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Medium Term Financial Strategy and Budget 2021/22

Published: 15/10/2020

At their meeting on 20 October, Cabinet members will be asked to review the overall forecast for the period 2021/22 – 2023/24 and to refer the list of cost pressures for 2021/22 to Overview and Scrutiny meetings in November.

Members will also be asked to discuss the solutions available to meet these cost pressures and re-set the funding strategy for 2021/22.

This report provides an update from the forecast position last reported in February 2020 for 2021/22 and the following two financial years.  The cost pressures identified for 2021/22 at that time were £9.829m.

A full review, taking into full account the ongoing impacts of the emergency situation,  has been undertaken to build an accurate and robust baseline of cost pressures that will need to be funded. 

The latest forecast position is below.  This is the funding we will need to find to bridge our budget gap:

2021/22 - £14.423m - £27.336m

2022/23 - £9.447m - £13.036m

2023/24 - £8.982m - £11.996m

Forecasts for 2022/23 and 2023/24 will continue to be refined alongside the work to agree the 2021/22 budget as decisions made throughout the process will impact on the projections for later years. 

Flintshire County Council’s Cabinet Member for Finance, Councillor Glyn Banks, said:

“The emergency situation continues to have a significant impact on the Council’s cost base and its ability to generate income.  The Welsh Government has made a number of funding announcements which have given some certainty as to how these additional costs and income losses can be recouped in the current financial year.

“The UK Government has announced that the autumn budget has been postponed which, in turn, impacts the Welsh Government budget.  However, we do expect that there will still be some form of a UK Spending Review on a date to be announced.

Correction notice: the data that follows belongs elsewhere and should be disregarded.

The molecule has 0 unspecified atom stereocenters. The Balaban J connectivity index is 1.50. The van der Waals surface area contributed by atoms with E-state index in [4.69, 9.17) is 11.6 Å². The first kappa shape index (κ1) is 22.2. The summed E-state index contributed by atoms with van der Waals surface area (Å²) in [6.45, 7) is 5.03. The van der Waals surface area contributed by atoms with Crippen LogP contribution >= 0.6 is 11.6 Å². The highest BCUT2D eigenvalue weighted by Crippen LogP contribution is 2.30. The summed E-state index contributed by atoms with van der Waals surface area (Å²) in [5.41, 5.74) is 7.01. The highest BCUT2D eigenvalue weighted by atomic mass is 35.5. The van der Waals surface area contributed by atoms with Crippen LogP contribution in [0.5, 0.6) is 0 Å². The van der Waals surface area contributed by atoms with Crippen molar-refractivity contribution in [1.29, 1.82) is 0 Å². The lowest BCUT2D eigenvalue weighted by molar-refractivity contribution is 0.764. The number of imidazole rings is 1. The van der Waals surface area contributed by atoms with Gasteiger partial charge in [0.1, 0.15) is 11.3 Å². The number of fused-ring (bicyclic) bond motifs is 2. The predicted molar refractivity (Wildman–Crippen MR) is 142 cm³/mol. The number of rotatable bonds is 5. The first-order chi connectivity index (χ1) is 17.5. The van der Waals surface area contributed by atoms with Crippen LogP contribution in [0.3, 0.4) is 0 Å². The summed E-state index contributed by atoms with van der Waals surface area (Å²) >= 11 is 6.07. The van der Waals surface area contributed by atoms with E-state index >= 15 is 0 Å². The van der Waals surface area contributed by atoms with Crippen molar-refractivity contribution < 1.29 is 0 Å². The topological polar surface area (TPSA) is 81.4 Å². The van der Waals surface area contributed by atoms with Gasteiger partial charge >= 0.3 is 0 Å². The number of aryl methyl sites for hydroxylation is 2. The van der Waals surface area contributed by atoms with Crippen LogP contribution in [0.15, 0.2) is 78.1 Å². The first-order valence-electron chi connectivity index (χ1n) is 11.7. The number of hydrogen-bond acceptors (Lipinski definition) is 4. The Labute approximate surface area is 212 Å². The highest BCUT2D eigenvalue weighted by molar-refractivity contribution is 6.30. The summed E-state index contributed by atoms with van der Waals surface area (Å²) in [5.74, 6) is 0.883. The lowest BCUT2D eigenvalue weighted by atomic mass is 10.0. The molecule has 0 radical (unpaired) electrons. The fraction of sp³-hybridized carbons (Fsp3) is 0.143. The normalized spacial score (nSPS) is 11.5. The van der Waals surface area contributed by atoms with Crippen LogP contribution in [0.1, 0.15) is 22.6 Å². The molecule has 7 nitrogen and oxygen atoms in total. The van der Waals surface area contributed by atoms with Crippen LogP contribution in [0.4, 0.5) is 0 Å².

“We are facing unprecedented challenges this year and the Council has really limited efficiency options left after years of financial austerity.”

The cost pressures have been categorised as:

• Prior year decisions/ approvals including:

o Marleyfield residential care home extension;

o Single Person Discount is a one-off benefit for this year only.

• Loss of Income – reductions in demand are impacting on budgeted income levels across a wide range of service areas, including:

o Reduced energy sales (dependent on the availability of gas produced by two closed landfill sites);

o Markets – activity has reduced over time as well as footfall going down as a result of the COVID-19 situation.

• Legislative/Unavoidable Indexation – over which we have no direct control, including:

o The need to meet statutory obligations for risk assessments for all water supplies in Flintshire;

o North Wales Fire and Rescue Authority levy to which the Council will need to contribute an inflationary uplift.

• Issues requiring national resolution, including:

o Council Tax income is currently well below average and there has been a significant increase in demand for the Council Tax Reduction Scheme;

• Pay Awards: the impact of the increases for the nationally agreed pay awards for teacher and non-teacher pay which are not yet known.

• Strategic Considerations, including:

o Post 16 transport – a policy change due to changes in regulations means that any potential income anticipated from post 16 transport will now not materialise as it remains free of charge.

Solutions available to the Council to fund the cost pressures can be split into three main areas:

• Government funding

• Local taxation and income

• Service transformation and efficiencies.

Flintshire County Council’s Chief Executive, Colin Everett, said:

“Our funding strategy is highly dependent on enough national funding for local councils.  We receive our largest amount of funding from the Welsh Government.  

“For the Council to be sustainable, future settlements will need to reflect the national financial pressures that are outside of our control, for example, pay awards.

“There are no local budget choices presented at this stage.  There are no efficiencies of scale remaining and the position has not changed since we set the last annual budget.  The need for safe and resilient services has been highlighted by the response to the emergency situation.”